A young girl will be returned to her birth parents three years after she was born, following the mother’s change of mind about giving her away.
In a recently published judgement, Justice Michael Kent found the child should be returned to the biological parents, and allowed one weekend per month to be spent with her original carers.
He concluded that this arrangement would “best meet the child’s best interests”.
The applicants, referred to as Ms Blaze and Ms Darley, sought to retain custody of the girl, born to the respondent, Ms Grady, in 2013.
The couple had agreed to take the child after it was born, as Ms Grady, a mother to three other children, was experiencing financial difficulties at the time of her pregnancy and did not believe the father would provide ongoing support.
At the time, the couple were having issues conceiving their own child.
They lived with Ms Grady in Queensland for a time before the child was born and helped with “the household and daily living tasks” and paid for groceries.
They returned to their home in Melbourne two weeks after the birth, a move the mother was “supportive” of.
Before the legal action, Ms Grady and Ms Blaze, who, like Ms Darley, are “profoundly deaf”, were long-term friends.
According to court documents, the child was not put up for state adoption as Ms Grady wanted it to be raised with parents with a disability similar to her own.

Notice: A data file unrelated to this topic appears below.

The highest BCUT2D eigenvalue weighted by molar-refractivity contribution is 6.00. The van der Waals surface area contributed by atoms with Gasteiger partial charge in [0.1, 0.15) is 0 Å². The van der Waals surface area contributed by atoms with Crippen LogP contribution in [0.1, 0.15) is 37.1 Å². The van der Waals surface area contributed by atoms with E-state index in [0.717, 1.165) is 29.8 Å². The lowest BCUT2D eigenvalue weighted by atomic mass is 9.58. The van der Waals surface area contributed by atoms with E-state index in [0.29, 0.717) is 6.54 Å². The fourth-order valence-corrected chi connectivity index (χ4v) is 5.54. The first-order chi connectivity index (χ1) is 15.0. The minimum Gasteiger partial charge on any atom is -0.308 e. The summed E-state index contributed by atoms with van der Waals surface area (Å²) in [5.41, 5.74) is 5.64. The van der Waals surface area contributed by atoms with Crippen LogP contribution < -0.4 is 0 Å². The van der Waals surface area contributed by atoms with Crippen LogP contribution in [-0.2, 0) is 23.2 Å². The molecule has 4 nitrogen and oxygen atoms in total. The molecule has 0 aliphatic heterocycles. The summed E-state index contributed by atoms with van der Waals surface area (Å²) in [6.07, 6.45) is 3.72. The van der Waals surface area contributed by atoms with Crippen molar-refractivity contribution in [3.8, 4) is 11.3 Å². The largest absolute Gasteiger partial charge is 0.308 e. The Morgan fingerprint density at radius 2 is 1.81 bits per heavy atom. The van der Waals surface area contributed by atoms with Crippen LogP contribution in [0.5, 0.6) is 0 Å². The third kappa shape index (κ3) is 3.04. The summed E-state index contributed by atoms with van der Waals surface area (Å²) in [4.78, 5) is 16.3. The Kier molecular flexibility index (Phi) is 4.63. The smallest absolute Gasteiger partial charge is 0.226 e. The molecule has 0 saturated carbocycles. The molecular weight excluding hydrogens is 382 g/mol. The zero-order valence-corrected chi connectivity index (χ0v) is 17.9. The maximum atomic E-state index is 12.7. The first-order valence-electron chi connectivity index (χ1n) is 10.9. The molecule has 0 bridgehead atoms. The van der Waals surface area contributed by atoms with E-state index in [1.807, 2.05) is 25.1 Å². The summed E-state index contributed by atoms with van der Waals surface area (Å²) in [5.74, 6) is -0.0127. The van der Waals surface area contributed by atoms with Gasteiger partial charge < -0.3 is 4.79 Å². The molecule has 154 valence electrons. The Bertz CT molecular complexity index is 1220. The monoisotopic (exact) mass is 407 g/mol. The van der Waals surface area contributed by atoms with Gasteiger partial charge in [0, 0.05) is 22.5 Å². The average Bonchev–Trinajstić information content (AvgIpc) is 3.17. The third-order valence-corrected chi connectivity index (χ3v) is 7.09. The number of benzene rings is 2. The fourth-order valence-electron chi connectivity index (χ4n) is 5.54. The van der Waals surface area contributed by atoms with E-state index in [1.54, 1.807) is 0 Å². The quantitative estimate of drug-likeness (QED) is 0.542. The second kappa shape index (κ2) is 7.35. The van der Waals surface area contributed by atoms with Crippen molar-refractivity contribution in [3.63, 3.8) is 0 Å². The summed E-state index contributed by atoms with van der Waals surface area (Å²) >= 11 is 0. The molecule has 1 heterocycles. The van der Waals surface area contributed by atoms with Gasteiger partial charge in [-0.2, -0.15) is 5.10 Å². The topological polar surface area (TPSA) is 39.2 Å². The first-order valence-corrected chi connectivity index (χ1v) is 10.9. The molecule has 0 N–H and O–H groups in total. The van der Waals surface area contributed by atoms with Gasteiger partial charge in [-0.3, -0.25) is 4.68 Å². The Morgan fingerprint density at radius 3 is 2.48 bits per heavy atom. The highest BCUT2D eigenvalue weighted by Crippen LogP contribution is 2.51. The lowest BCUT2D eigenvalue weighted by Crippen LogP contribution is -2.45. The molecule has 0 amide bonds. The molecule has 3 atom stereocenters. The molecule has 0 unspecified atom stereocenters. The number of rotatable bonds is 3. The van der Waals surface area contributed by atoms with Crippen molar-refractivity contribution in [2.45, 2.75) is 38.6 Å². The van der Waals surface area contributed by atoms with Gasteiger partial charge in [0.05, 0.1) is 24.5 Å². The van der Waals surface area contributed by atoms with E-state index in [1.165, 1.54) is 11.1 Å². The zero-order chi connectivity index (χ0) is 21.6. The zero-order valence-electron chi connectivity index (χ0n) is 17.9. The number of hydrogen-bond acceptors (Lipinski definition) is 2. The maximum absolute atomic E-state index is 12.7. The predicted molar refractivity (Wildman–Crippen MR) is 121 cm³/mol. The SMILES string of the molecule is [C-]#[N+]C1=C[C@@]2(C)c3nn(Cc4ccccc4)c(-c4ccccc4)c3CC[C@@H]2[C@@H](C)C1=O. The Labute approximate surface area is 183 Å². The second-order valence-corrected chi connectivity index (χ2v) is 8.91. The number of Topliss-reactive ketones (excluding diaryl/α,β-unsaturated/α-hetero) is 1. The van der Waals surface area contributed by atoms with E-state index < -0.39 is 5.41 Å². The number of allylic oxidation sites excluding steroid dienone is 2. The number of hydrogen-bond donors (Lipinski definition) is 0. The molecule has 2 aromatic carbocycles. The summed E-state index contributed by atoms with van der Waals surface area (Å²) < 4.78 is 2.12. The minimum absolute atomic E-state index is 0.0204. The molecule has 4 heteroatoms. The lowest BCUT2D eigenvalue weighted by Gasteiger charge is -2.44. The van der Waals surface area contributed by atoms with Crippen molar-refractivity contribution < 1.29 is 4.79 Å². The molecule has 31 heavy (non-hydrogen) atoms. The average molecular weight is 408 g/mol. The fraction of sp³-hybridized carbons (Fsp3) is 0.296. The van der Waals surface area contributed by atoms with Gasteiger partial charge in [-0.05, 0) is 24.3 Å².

But six months later, following identification of the biological father and visitation concerns, the mother took back the child.
Expert opinion put forward at a hearing in Brisbane’s Family Court found “… if [the child] were to have limited contact with her biological family she will face the risks of a child not having a relationship with their biological family including feelings of loss, grief, guilt/shame, rejection, diminished identity, and the development of intimate adult relationships”.
Justice Kent ordered the now three-year-old child would be gradually transitioned into the care of its mother and father, should have its last name changed from ‘Darley-Blaze’ to ‘Harper-Grady’ and that Ms Blaze and Ms Darnley would have no legal parental responsibility for her.